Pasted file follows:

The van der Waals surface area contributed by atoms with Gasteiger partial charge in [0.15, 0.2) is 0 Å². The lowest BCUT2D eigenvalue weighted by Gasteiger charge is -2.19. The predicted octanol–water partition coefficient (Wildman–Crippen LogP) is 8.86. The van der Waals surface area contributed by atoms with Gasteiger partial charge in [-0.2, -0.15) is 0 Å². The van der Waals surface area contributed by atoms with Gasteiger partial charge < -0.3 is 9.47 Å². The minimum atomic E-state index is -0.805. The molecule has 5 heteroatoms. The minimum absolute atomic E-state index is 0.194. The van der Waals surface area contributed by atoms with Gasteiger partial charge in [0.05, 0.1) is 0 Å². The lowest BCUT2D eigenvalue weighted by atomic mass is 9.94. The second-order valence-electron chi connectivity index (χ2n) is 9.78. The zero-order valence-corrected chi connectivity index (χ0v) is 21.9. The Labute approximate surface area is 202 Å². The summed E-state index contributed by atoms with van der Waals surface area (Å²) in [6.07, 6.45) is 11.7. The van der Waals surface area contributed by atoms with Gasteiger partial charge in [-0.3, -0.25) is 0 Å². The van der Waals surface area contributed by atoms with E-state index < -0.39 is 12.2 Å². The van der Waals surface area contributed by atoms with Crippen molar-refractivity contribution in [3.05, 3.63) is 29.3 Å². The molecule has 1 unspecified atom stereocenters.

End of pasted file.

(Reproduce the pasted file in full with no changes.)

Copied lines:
The van der Waals surface area contributed by atoms with Gasteiger partial charge in [0.15, 0.2) is 0 Å². The lowest BCUT2D eigenvalue weighted by Gasteiger charge is -2.19. The predicted octanol–water partition coefficient (Wildman–Crippen LogP) is 8.86. The van der Waals surface area contributed by atoms with Gasteiger partial charge in [-0.2, -0.15) is 0 Å². The van der Waals surface area contributed by atoms with Gasteiger partial charge < -0.3 is 9.47 Å². The minimum atomic E-state index is -0.805. The molecule has 5 heteroatoms. The minimum absolute atomic E-state index is 0.194. The van der Waals surface area contributed by atoms with Gasteiger partial charge in [0.05, 0.1) is 0 Å². The lowest BCUT2D eigenvalue weighted by atomic mass is 9.94. The second-order valence-electron chi connectivity index (χ2n) is 9.78. The zero-order valence-corrected chi connectivity index (χ0v) is 21.9. The Labute approximate surface area is 202 Å². The summed E-state index contributed by atoms with van der Waals surface area (Å²) in [6.07, 6.45) is 11.7. The van der Waals surface area contributed by atoms with Gasteiger partial charge in [-0.3, -0.25) is 0 Å². The van der Waals surface area contributed by atoms with E-state index < -0.39 is 12.2 Å². The van der Waals surface area contributed by atoms with Crippen molar-refractivity contribution in [3.05, 3.63) is 29.3 Å². The molecule has 1 unspecified atom stereocenters.